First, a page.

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The PSNet Collection: All Content

The AHRQ PSNet Collection comprises an extensive selection of resources relevant to the patient safety community. These resources come in a variety of formats, including literature, research, tools, and Web sites. Resources are identified using the National Library of Medicine’s Medline database, various news and content aggregators, and the expertise of the AHRQ PSNet editorial and technical teams.

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Displaying 1 - 20 of 119 Results
Trenton, NJ: New Jersey Department of Health and Senior Services.
Detailing results of an error reporting initiative in New Jersey, these reports explain how consumers can use this information and provides tips for safety when obtaining health care. A section highlights findings related to patient safety indicators.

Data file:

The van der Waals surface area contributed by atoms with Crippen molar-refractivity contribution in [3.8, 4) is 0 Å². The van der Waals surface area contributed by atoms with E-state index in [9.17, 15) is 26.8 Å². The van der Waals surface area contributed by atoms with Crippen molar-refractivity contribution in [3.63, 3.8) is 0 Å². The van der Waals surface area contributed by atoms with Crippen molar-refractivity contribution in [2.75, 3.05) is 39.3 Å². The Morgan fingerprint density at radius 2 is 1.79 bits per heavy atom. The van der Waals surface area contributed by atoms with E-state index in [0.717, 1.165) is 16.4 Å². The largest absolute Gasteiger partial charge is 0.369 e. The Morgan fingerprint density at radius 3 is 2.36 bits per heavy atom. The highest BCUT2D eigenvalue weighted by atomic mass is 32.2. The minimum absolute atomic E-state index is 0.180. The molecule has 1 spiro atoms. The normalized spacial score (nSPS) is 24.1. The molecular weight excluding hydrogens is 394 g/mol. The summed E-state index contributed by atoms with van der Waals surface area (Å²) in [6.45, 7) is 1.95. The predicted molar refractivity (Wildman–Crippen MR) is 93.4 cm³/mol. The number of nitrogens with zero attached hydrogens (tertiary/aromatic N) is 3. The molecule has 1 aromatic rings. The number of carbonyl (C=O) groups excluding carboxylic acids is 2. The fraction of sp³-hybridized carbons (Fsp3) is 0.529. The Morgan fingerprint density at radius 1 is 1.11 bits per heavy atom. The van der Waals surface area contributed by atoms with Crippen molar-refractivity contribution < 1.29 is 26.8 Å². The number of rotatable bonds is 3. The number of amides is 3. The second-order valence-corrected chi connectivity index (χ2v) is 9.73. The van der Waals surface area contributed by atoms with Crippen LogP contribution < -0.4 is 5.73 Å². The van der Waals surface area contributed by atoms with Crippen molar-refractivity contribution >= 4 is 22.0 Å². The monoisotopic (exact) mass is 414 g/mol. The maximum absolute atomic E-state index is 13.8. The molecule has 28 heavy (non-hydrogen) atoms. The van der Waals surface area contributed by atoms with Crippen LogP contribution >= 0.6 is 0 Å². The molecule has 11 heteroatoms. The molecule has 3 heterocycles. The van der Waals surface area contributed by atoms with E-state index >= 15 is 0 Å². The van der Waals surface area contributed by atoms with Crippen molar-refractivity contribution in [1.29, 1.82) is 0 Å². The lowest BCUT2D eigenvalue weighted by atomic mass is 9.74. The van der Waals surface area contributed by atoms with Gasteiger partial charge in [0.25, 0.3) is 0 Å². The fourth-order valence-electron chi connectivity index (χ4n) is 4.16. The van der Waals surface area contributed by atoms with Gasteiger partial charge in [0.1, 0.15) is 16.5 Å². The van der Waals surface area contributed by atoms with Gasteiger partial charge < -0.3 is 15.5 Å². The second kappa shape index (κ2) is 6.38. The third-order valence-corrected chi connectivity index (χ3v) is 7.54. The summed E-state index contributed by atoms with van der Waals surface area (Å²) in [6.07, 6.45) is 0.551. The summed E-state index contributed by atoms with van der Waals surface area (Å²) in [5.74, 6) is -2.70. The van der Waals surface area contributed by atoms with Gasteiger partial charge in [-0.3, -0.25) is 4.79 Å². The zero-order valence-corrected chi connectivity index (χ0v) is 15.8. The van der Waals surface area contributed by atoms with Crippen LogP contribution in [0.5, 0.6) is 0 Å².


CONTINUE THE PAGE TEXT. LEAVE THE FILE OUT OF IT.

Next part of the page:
Zirger JM, Centers for Disease Control and Prevention. Fed Register. September 27, 2021;86:53309-53312.

Tracking healthcare-associated infection (HAI) data aids in national, regional, and organizational design of HAI improvement efforts. This notice calls for public comment on the continuation of the National Healthcare Safety Network HAI information collection process. The comment period closes November 26, 2021.

Bajaj K, de Roche A, Goffman D. Rockville, MD: Agency for Healthcare Research and Quality; September 2021. AHRQ Publication No. 20(21)-0040-6-EF.